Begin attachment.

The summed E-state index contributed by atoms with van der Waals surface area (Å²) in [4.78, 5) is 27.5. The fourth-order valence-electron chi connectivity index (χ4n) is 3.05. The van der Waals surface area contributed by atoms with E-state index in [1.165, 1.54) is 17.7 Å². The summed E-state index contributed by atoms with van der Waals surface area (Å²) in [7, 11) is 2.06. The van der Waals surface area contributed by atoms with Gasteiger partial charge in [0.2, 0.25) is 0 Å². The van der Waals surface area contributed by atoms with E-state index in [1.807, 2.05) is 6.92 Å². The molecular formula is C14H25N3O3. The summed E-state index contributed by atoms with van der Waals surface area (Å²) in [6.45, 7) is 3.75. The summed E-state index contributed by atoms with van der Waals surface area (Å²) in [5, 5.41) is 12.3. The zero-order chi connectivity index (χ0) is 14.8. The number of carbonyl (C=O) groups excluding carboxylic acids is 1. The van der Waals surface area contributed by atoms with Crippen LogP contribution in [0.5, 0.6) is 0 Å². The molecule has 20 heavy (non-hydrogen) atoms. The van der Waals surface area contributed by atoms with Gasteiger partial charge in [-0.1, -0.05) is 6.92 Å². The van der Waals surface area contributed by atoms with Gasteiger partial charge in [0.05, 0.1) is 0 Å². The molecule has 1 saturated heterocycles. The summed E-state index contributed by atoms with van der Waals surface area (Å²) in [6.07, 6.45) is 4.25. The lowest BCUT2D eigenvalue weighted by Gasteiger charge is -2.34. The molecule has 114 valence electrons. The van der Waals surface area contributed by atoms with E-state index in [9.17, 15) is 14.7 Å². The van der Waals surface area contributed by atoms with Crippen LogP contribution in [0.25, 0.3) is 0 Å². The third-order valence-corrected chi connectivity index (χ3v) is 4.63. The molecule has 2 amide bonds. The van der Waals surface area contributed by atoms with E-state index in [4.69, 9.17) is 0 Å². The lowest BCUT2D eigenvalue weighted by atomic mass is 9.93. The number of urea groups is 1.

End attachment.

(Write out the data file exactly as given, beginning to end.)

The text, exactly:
The summed E-state index contributed by atoms with van der Waals surface area (Å²) in [4.78, 5) is 27.5. The fourth-order valence-electron chi connectivity index (χ4n) is 3.05. The van der Waals surface area contributed by atoms with E-state index in [1.165, 1.54) is 17.7 Å². The summed E-state index contributed by atoms with van der Waals surface area (Å²) in [7, 11) is 2.06. The van der Waals surface area contributed by atoms with Gasteiger partial charge in [0.2, 0.25) is 0 Å². The van der Waals surface area contributed by atoms with E-state index in [1.807, 2.05) is 6.92 Å². The molecular formula is C14H25N3O3. The summed E-state index contributed by atoms with van der Waals surface area (Å²) in [6.45, 7) is 3.75. The summed E-state index contributed by atoms with van der Waals surface area (Å²) in [5, 5.41) is 12.3. The zero-order chi connectivity index (χ0) is 14.8. The number of carbonyl (C=O) groups excluding carboxylic acids is 1. The van der Waals surface area contributed by atoms with Crippen LogP contribution in [0.5, 0.6) is 0 Å². The molecule has 20 heavy (non-hydrogen) atoms. The van der Waals surface area contributed by atoms with Gasteiger partial charge in [-0.1, -0.05) is 6.92 Å². The van der Waals surface area contributed by atoms with Gasteiger partial charge in [0.05, 0.1) is 0 Å². The molecule has 1 saturated heterocycles. The summed E-state index contributed by atoms with van der Waals surface area (Å²) in [6.07, 6.45) is 4.25. The lowest BCUT2D eigenvalue weighted by Gasteiger charge is -2.34. The molecule has 114 valence electrons. The van der Waals surface area contributed by atoms with E-state index in [9.17, 15) is 14.7 Å². The van der Waals surface area contributed by atoms with Crippen LogP contribution in [0.25, 0.3) is 0 Å². The third-order valence-corrected chi connectivity index (χ3v) is 4.63. The molecule has 2 amide bonds. The van der Waals surface area contributed by atoms with E-state index in [4.69, 9.17) is 0 Å². The lowest BCUT2D eigenvalue weighted by atomic mass is 9.93. The number of urea groups is 1.